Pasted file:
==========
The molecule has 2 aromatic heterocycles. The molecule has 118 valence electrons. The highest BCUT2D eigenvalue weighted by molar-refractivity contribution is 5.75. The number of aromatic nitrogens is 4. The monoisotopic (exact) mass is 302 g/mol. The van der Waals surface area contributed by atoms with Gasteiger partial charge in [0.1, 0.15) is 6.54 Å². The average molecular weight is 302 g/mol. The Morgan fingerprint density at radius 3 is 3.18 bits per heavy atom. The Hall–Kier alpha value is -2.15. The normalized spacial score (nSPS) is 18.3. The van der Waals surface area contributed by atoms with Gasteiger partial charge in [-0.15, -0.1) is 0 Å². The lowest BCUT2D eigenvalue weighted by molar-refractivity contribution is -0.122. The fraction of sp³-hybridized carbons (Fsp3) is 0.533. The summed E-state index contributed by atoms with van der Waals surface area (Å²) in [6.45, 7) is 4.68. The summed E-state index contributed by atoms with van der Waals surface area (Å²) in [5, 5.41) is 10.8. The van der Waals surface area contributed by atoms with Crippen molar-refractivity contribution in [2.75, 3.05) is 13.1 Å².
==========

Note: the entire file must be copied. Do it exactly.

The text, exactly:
The molecule has 2 aromatic heterocycles. The molecule has 118 valence electrons. The highest BCUT2D eigenvalue weighted by molar-refractivity contribution is 5.75. The number of aromatic nitrogens is 4. The monoisotopic (exact) mass is 302 g/mol. The van der Waals surface area contributed by atoms with Gasteiger partial charge in [0.1, 0.15) is 6.54 Å². The average molecular weight is 302 g/mol. The Morgan fingerprint density at radius 3 is 3.18 bits per heavy atom. The Hall–Kier alpha value is -2.15. The normalized spacial score (nSPS) is 18.3. The van der Waals surface area contributed by atoms with Gasteiger partial charge in [-0.15, -0.1) is 0 Å². The lowest BCUT2D eigenvalue weighted by molar-refractivity contribution is -0.122. The fraction of sp³-hybridized carbons (Fsp3) is 0.533. The summed E-state index contributed by atoms with van der Waals surface area (Å²) in [6.45, 7) is 4.68. The summed E-state index contributed by atoms with van der Waals surface area (Å²) in [5, 5.41) is 10.8. The van der Waals surface area contributed by atoms with Crippen molar-refractivity contribution in [2.75, 3.05) is 13.1 Å².